One of the most effective ways to treat ZOCD is through a form of cognitive behavioral therapy called exposure and response prevention (ERP) therapy. Commonly described as the “gold standard” treatment option for all types of OCD, ERP has been proven to effectively help people live life free of the endless cycle of obsessions and compulsions.

In your ERP sessions, your therapist will begin to work with you to expose youself to the things that trigger your intrusive thoughts and allow you to experience them in a safe and controlled environment. Over time, you will learn how to become more tolerant of the uncertainty your thoughts might cause, which can eventually help you feel less compelled to act on your compulsions. Outside of your sessions, your therapist will also encourage you to practice response prevention, which is allowing your obsessions to naturally come up and then practicing resisting your compulsions on your own.

As you move through ERP therapy, you will learn how to let your intrusive thoughts exist and then pass without engaging in your compulsions. Ultimately, it is possible to live a life completely free of compulsions.

How can I begin treatment?

If you are ready to take control of your ZOCD symptoms, you can schedule a free call with the NOCD clinical team. NOCD offers a nationwide network of therapists who specialize in the treatment of OCD and receive ERP-specific training. Once you’re matched with a therapist, you can begin treatment from the comfort of your home. The same goes for Bestiality OCD.

Remember, while your ZOCD symptoms may feel overwhelming, they don’t have to control your life. Treatment is only a call away, and you’ll be well on your way to experiencing life free of your compulsions.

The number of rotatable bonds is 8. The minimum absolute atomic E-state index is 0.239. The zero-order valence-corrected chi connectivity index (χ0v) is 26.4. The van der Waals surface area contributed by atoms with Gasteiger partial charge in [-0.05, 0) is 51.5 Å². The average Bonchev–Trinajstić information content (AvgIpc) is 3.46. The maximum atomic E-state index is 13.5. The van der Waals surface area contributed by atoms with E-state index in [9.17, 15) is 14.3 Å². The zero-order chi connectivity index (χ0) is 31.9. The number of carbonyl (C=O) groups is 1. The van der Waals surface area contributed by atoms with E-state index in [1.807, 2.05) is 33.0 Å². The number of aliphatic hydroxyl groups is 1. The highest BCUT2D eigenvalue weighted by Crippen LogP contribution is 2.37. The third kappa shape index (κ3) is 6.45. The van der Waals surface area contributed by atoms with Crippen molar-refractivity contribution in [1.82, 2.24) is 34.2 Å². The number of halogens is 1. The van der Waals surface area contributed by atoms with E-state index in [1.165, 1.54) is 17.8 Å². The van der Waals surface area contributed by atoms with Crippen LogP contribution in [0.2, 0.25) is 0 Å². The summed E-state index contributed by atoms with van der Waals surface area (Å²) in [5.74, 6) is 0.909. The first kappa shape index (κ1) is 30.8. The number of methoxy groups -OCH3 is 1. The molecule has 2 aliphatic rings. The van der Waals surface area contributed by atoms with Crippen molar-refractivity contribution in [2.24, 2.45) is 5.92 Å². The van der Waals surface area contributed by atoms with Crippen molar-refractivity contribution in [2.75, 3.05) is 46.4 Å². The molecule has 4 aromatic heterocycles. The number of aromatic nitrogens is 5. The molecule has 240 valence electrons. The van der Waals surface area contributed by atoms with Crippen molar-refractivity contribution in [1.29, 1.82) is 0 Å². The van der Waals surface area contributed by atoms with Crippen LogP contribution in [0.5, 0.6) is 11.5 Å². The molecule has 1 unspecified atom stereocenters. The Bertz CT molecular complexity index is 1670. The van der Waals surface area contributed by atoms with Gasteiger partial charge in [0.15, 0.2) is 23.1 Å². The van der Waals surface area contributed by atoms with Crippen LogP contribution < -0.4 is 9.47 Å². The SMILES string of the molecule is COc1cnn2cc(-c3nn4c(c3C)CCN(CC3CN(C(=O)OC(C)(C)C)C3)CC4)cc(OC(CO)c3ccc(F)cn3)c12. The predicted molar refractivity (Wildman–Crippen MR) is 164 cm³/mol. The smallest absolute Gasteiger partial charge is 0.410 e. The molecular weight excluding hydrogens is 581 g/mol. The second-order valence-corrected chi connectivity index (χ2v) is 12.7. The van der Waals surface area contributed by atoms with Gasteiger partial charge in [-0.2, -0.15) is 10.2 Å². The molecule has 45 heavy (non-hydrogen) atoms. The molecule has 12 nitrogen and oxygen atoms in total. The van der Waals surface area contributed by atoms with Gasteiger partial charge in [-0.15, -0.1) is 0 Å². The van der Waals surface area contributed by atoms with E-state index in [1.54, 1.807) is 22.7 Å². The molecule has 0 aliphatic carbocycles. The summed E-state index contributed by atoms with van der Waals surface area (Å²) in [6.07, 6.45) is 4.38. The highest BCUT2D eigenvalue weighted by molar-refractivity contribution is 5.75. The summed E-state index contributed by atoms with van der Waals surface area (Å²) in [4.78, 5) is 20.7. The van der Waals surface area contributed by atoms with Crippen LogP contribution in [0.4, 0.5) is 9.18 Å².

Keara Valentine

Keara E. Valentine, Psy.D., is a postdoctoral fellow at Stanford University School of Medicine in the OCD and Related Disorders Track, where she specializes in the assessment and treatment of OCD and related disorders. Dr. Valentine utilizes behavioral-based therapies including Cognitive Behavioral Therapy (CBT) and Exposure and Response Prevention (ERP) with children, adolescents, and adults experiencing anxiety-related disorders.

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Taylor Newendorp

Taylor Newendorp

Licensed Therapist, MA

I started as a therapist over 14 years ago, working in different mental health environments. Many people with OCD that weren't being treated for it crossed my path and weren't getting better. I decided that I wanted to help people with OCD, so I became an OCD therapist, and eventually, a clinical supervisor. I treated people using Exposure and Response Prevention (ERP) and saw people get better day in and day out. I continue to use ERP because nothing is more effective in treating OCD.

Madina Alam

Madina Alam

Licensed Therapist, LCMHC

When I started treating OCD, I quickly realized how much this type of work means to me because I had to learn how to be okay with discomfort and uncertainty myself. I’ve been practicing as a licensed therapist since 2016. My graduate work is in mental health counseling, and I use Exposure and Response Prevention (ERP) therapy because it’s the gold standard of OCD treatment.

Tamara Harrison

Tamara Harrison

Licensed Therapist, MA

I have personally struggled with OCD and know what it's like to feel controlled by intrusive thoughts and compulsions, and to also overcome it using the proper therapy. I’ve been a licensed therapist since 2017. I have an M.A. in Clinical Mental Health Counseling, and practice Exposure and Response Prevention (ERP) therapy. I know by experience how effective ERP is in treating OCD symptoms.